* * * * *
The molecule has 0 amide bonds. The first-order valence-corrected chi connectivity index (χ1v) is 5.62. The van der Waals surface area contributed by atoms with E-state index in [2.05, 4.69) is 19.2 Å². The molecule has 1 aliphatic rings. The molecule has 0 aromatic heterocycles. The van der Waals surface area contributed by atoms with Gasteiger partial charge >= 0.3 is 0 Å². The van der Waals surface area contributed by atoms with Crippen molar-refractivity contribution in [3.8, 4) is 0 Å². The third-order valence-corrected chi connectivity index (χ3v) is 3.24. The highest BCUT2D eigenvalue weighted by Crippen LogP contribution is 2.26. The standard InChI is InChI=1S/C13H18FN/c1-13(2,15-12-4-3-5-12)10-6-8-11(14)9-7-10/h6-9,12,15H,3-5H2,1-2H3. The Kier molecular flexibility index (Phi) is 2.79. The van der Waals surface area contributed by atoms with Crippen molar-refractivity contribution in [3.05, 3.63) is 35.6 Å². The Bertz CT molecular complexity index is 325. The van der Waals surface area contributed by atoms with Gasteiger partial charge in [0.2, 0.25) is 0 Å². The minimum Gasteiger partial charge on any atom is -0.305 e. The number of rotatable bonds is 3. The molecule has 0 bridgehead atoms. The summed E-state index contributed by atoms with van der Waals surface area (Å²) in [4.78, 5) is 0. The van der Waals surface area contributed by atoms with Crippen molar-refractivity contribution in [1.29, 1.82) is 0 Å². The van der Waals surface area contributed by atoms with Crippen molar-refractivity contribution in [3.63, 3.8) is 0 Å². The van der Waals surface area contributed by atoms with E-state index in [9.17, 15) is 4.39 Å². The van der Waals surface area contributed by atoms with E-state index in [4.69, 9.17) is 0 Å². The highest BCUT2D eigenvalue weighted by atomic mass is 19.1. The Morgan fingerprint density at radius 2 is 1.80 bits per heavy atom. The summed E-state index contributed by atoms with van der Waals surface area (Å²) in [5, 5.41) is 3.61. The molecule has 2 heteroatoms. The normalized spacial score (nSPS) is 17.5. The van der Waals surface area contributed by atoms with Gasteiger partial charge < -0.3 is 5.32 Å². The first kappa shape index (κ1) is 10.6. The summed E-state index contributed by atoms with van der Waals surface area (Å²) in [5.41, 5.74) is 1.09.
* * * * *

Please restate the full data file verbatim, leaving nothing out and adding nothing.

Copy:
The molecule has 0 amide bonds. The first-order valence-corrected chi connectivity index (χ1v) is 5.62. The van der Waals surface area contributed by atoms with E-state index in [2.05, 4.69) is 19.2 Å². The molecule has 1 aliphatic rings. The molecule has 0 aromatic heterocycles. The van der Waals surface area contributed by atoms with Gasteiger partial charge >= 0.3 is 0 Å². The van der Waals surface area contributed by atoms with Crippen molar-refractivity contribution in [3.8, 4) is 0 Å². The third-order valence-corrected chi connectivity index (χ3v) is 3.24. The highest BCUT2D eigenvalue weighted by Crippen LogP contribution is 2.26. The standard InChI is InChI=1S/C13H18FN/c1-13(2,15-12-4-3-5-12)10-6-8-11(14)9-7-10/h6-9,12,15H,3-5H2,1-2H3. The Kier molecular flexibility index (Phi) is 2.79. The van der Waals surface area contributed by atoms with Crippen molar-refractivity contribution in [3.05, 3.63) is 35.6 Å². The Bertz CT molecular complexity index is 325. The van der Waals surface area contributed by atoms with Gasteiger partial charge in [0.2, 0.25) is 0 Å². The minimum Gasteiger partial charge on any atom is -0.305 e. The number of rotatable bonds is 3. The molecule has 0 bridgehead atoms. The summed E-state index contributed by atoms with van der Waals surface area (Å²) in [4.78, 5) is 0. The van der Waals surface area contributed by atoms with Crippen molar-refractivity contribution in [1.29, 1.82) is 0 Å². The van der Waals surface area contributed by atoms with Crippen molar-refractivity contribution in [3.63, 3.8) is 0 Å². The van der Waals surface area contributed by atoms with E-state index in [9.17, 15) is 4.39 Å². The van der Waals surface area contributed by atoms with E-state index in [4.69, 9.17) is 0 Å². The highest BCUT2D eigenvalue weighted by atomic mass is 19.1. The Morgan fingerprint density at radius 2 is 1.80 bits per heavy atom. The summed E-state index contributed by atoms with van der Waals surface area (Å²) in [5, 5.41) is 3.61. The molecule has 2 heteroatoms. The normalized spacial score (nSPS) is 17.5. The van der Waals surface area contributed by atoms with Gasteiger partial charge < -0.3 is 5.32 Å². The first kappa shape index (κ1) is 10.6. The summed E-state index contributed by atoms with van der Waals surface area (Å²) in [5.41, 5.74) is 1.09.